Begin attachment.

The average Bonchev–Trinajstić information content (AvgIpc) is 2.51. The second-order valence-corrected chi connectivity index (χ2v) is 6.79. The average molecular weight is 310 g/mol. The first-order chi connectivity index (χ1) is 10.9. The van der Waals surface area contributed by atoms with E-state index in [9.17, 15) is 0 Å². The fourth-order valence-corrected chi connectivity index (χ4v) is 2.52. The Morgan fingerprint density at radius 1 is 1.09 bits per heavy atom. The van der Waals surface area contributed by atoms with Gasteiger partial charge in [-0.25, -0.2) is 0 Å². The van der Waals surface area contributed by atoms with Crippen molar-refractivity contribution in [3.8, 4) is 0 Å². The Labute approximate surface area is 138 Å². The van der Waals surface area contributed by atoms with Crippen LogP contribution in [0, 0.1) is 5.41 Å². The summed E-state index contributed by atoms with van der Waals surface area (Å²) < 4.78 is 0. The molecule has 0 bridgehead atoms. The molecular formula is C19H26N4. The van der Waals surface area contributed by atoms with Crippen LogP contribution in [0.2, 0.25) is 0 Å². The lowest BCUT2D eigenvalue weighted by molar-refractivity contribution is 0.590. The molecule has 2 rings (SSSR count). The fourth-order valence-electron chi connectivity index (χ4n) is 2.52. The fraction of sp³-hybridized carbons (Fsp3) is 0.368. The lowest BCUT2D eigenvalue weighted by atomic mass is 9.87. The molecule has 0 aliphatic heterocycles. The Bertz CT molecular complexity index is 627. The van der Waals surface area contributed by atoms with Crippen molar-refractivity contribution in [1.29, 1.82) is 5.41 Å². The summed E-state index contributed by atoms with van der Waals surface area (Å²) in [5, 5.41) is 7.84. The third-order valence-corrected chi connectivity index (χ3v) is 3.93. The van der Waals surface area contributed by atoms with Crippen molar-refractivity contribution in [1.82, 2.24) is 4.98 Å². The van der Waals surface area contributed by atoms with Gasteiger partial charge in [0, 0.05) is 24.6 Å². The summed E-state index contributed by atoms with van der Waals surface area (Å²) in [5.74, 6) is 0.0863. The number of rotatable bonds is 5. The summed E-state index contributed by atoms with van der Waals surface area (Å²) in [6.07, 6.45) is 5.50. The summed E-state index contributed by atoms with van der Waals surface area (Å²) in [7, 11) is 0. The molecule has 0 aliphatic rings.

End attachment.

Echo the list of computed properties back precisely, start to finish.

The average Bonchev–Trinajstić information content (AvgIpc) is 2.51. The second-order valence-corrected chi connectivity index (χ2v) is 6.79. The average molecular weight is 310 g/mol. The first-order chi connectivity index (χ1) is 10.9. The van der Waals surface area contributed by atoms with E-state index in [9.17, 15) is 0 Å². The fourth-order valence-corrected chi connectivity index (χ4v) is 2.52. The Morgan fingerprint density at radius 1 is 1.09 bits per heavy atom. The van der Waals surface area contributed by atoms with Gasteiger partial charge in [-0.25, -0.2) is 0 Å². The van der Waals surface area contributed by atoms with Crippen molar-refractivity contribution in [3.8, 4) is 0 Å². The Labute approximate surface area is 138 Å². The van der Waals surface area contributed by atoms with Crippen LogP contribution in [0, 0.1) is 5.41 Å². The summed E-state index contributed by atoms with van der Waals surface area (Å²) < 4.78 is 0. The molecule has 0 bridgehead atoms. The molecular formula is C19H26N4. The van der Waals surface area contributed by atoms with Crippen LogP contribution in [0.2, 0.25) is 0 Å². The lowest BCUT2D eigenvalue weighted by molar-refractivity contribution is 0.590. The molecule has 2 rings (SSSR count). The fourth-order valence-electron chi connectivity index (χ4n) is 2.52. The fraction of sp³-hybridized carbons (Fsp3) is 0.368. The lowest BCUT2D eigenvalue weighted by atomic mass is 9.87. The molecule has 0 aliphatic heterocycles. The Bertz CT molecular complexity index is 627. The van der Waals surface area contributed by atoms with Crippen molar-refractivity contribution in [1.29, 1.82) is 5.41 Å². The summed E-state index contributed by atoms with van der Waals surface area (Å²) in [5, 5.41) is 7.84. The third-order valence-corrected chi connectivity index (χ3v) is 3.93. The van der Waals surface area contributed by atoms with Crippen molar-refractivity contribution in [1.82, 2.24) is 4.98 Å². The van der Waals surface area contributed by atoms with Gasteiger partial charge in [0, 0.05) is 24.6 Å². The summed E-state index contributed by atoms with van der Waals surface area (Å²) in [5.74, 6) is 0.0863. The number of rotatable bonds is 5. The summed E-state index contributed by atoms with van der Waals surface area (Å²) in [6.07, 6.45) is 5.50. The summed E-state index contributed by atoms with van der Waals surface area (Å²) in [7, 11) is 0. The molecule has 0 aliphatic rings.